VIENNA – Russia's president said Moscow was ready to consider new sanctions on Iran for its nuclear defiance on Monday and the chief of the International Atomic Energy Agency warned that he cannot confirm that all of Tehran's atomic activities are peaceful.
President Dmitry Medvedev emphasized that he still hoped for a settlement with Iran on nuclear issues that would negate any need for a fourth set of U.N. Security Council sanctions. Still, his comments appeared to be the strongest sign to date that the Kremlin was prepared to drop traditional opposition to such penalties if Tehran remain obstinate.
"Unfortunately, everything we have tried to say to the Iranian leaders, all our appeals to them to work on a peaceful nuclear program under the control of the international community, haven't provided any results," Medvedev told reporters in Paris.
"We believe that it's not over yet, that we can still reach an agreement," he said. "But if we don't succeed, Russia is ready — along with our partners, as I have already said — to consider the question of adopting sanctions."
His comments marked a new stage in Russia's slow progression from opposing new sanctions on Tehran to its reluctant acceptance of them because of Iran's growing list of nuclear activities opposed by the world powers.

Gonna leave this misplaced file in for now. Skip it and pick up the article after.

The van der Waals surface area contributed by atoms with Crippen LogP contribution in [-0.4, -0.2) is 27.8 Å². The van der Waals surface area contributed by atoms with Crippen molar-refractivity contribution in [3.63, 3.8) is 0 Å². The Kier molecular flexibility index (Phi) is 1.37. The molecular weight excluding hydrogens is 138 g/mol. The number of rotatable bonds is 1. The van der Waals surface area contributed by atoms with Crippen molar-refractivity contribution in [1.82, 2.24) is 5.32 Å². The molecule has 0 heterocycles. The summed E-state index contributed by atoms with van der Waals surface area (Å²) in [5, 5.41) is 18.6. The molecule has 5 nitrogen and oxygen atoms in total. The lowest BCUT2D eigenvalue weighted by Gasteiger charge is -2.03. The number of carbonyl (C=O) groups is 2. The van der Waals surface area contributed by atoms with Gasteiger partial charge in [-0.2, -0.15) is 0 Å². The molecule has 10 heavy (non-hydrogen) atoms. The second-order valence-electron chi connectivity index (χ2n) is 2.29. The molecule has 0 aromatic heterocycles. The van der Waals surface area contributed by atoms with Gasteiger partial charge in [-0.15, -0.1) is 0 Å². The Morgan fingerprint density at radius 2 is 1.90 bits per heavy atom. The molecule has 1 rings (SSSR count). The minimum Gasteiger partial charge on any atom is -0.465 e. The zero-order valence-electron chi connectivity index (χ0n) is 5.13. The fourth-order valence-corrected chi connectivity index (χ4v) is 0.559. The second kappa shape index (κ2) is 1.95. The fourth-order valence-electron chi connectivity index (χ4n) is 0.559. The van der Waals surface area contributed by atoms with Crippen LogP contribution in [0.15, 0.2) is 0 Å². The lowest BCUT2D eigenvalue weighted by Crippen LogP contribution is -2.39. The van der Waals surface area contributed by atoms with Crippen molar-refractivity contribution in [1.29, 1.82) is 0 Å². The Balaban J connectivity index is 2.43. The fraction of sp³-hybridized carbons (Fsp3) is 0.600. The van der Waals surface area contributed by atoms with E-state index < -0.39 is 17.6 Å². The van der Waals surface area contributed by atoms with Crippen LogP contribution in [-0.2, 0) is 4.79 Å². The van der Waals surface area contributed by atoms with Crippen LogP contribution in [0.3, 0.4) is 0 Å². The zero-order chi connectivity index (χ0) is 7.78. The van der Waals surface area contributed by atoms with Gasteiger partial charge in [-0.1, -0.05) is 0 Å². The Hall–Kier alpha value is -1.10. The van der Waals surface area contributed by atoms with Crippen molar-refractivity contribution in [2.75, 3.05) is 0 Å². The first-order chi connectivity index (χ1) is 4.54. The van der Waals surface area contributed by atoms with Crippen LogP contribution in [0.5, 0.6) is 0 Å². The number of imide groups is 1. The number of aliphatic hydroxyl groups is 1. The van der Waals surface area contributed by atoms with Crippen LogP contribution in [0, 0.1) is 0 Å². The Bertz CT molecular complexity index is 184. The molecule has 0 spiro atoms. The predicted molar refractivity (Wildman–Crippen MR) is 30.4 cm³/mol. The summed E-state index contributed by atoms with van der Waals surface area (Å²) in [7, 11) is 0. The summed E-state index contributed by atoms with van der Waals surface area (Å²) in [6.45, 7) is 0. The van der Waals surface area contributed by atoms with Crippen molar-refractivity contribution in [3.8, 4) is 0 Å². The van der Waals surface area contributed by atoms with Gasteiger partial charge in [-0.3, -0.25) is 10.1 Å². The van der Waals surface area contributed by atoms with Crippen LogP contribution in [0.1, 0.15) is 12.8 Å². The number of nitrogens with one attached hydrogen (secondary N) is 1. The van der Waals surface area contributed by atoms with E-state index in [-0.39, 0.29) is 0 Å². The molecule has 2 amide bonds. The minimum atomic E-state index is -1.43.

Beyond reflecting unity with the U.S., Britain and France — the three Western permanent Security Council members — Russia's endorsement of new sanctions would put strong pressure on China, which continues to openly oppose such measures.
China and Russia have in the past blocked Western attempts for a fourth set of sanctions, with Beijing traditionally following Moscow's lead. But because it depends on Iran for much of its energy needs, China may continue to resist pressure from the other four Council members.
Iran already is under three sets of U.N. Security Council sanctions for refusing to freeze uranium enrichment — a potential pathway to nuclear weapons — and other activities generating concerns that it seeks to make fissile warhead material. It insists, however, that it is enriching only to make nuclear fuel for an envisaged reactor network.
Amid Medvedev's warnings, IAEA chief Yukiya Amano told a meeting of the Vienna-based agency's 35-nation board that he cannot verify that Iran's nuclear activities are peaceful. And international officials revealed a new source of friction between Iran and the agency, telling The Associated Press that Tehran was resisting IAEA efforts to improve monitoring of the Islamic Republic's recently launched higher enrichment program.
Iran started enriching uranium to near 20 percent about three weeks ago, from the previous 3.5 percent level. Iran says it is doing so to create fuel for a research reactor, but the move increased international concern because it moves the country closer to creating weapons-grade material that can be used to arm missiles.
The officials said that since then, Iran has resisted agency requests to be able to mount additional cameras to monitor the new program.